THE MISS LEIGHS
Blanche Leigh and her sister Beatrice were born Victorian ladies in 1863 and 1865 respectively. They were both unmarried and steadfast supporters of the Catholic Church, particularly in the village of Nympsfield on the Woodchester estate. Blanche’s business acumen has already been mentioned, and she, and probably her sister, would have been much happier if they had been born a hundred years later and so able to direct their organising skills into a career. But upper class women did not go out to work at the start of the twentieth century, and Blanche had to step aside from her role in managing the estate for her father and her sick brother Frank when Vincent Leigh succeeded on Frank’s death in 1907. Her energies were channelled into helping the Catholic Church. The ladies were very attached to the estate and lived there almost all their lives, firstly at “The Cottage” from 1873 to 1907, and then in the Scar Hill lodge at the western end of the estate. They were very fond of dogs and, from surviving photographs, appear to have owned at least two at most times. Relations between the sisters and their brother Vincent were very strained when he sold Woodchester in 1922.
The sisters were responsible for the erection of St Joseph’s Catholic Church at Nympsfield – indeed they are reputed to have sold their jewels to fund it. The foundation stone was laid in August 1922, and the church opened in July 1923. The construction was carried out by employees from the Woodchester estate, led by Ernest Poulton. The project probably provided the Miss Leighs with a diversion from the bitterness of the sale. A “Leigh Memorial Chapel” had been proposed and sketches made by Charles Hansom as early as 1878, but presumably shelved due to the state of the family finances. St Joseph’s was designed by E. P. Dromgole, a Stroud architect, and there are some resemblances to Hansom’s earlier design. The Miss Leighs are also said to have assisted with building the convent and orphanage in Nympsfield, and the Catholic school. Miss Blanche Leigh left legacies benefitting the local priest and the school on her death in 1946.
During the 1920s and 30s the school children in Nympsfield used the Mansion and adjacent grounds for school activities and games, and the villagers held events in the completed drawing room. In January 1935 Miss Blanche Leigh re-acquired the central 1000 acres of the Woodchester estate – the Woodchester valley and the Mansion and the adjacent farms. She had been receiving the rents from these farms since 1922 and so was entitled to own the land. Hence the Mansion became Leigh family property again. By this time the sisters were both over seventy, Ernest Poulton had retired and they did not want the responsibility of the estate. So it was put on the market. Blanche had hopes of selling the Mansion to a religious order, but this fell through. In December 1939 the property was sold to the trustees of the Barnwood House Hospital. The hospital catered largely for well off mental patients, and the lovely Woodchester valley was felt to be an ideal environment for them. The Miss Leighs’ brother Frank had been a patient there at the turn of the century. New accommodation blocks were planned for the patients, with the Mansion used as offices. A surviving letter from Miss Leigh regretted that the beautiful chapel would not be used for Catholic worship. However, she had a clause built into the sale to ensure that a separate hospital block with no less than twenty beds for male Roman Catholic patients would be built. This was to be staffed by Catholic nurses only and a Catholic chapel was to be provided. However, none of these plans came to fruition because the war intervened, and the hospital sold the estate on in 1953.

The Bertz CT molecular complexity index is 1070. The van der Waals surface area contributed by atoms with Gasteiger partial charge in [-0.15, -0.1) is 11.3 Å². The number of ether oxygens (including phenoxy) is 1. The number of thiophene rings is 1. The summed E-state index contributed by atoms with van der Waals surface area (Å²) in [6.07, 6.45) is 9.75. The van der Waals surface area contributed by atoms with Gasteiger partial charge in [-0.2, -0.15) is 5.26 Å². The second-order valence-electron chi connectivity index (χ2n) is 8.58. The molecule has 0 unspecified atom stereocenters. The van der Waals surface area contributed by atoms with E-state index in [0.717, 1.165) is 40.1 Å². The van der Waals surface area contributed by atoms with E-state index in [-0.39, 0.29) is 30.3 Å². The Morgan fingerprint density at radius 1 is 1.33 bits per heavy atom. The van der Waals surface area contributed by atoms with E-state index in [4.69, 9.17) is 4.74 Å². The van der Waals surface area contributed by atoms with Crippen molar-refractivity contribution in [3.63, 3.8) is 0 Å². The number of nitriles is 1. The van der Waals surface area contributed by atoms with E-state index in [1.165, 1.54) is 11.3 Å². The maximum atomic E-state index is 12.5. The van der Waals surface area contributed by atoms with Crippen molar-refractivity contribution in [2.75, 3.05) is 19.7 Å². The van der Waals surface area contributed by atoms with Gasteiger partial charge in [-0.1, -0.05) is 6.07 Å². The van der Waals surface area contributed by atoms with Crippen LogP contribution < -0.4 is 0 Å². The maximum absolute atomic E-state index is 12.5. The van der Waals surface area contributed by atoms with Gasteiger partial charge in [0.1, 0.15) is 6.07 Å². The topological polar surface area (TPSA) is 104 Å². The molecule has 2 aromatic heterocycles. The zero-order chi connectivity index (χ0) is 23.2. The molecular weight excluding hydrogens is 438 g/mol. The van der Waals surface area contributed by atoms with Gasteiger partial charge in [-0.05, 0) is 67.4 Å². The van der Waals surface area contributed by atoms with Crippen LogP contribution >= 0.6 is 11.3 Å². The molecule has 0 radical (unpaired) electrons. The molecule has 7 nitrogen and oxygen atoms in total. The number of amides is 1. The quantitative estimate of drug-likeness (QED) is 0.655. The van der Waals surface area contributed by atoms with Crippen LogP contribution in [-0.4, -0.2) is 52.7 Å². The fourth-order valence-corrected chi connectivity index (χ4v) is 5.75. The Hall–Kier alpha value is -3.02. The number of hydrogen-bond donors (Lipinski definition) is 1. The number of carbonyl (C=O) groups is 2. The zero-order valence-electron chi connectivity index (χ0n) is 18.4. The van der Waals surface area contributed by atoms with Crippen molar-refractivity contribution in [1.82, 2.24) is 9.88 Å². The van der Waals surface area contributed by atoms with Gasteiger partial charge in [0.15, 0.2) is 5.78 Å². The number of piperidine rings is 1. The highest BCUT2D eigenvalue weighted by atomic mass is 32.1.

Blanche Leigh used the money she received from the sale of the estate to benefit the church and school in Nympsfield. She and her sister were involved with the activities of the Catholic church in the village all their lives. Blanche died at Scar Hill in 1946, followed by Beatrice in 1949, and both ladies are buried in the churchyard of St Joseph’s, Nympsfield. With the death of Beatrice William Leigh’s direct descendants died out. Maybe the ladies were regretful that they had no children, for in the 1930s Beatrice wrote “My grandfather had a great wish to found a Catholic family but though my father had five children none of them have left descendants to perpetuate the name and my sister and I both unmarried and elderly are the only members of the family left.” They were certainly keen for the Mansion to be used and hopefully would have been delighted by the present day efforts of the Woodchester Mansion Trust to open the house to the public so everyone can appreciate the design and craftsmanship.
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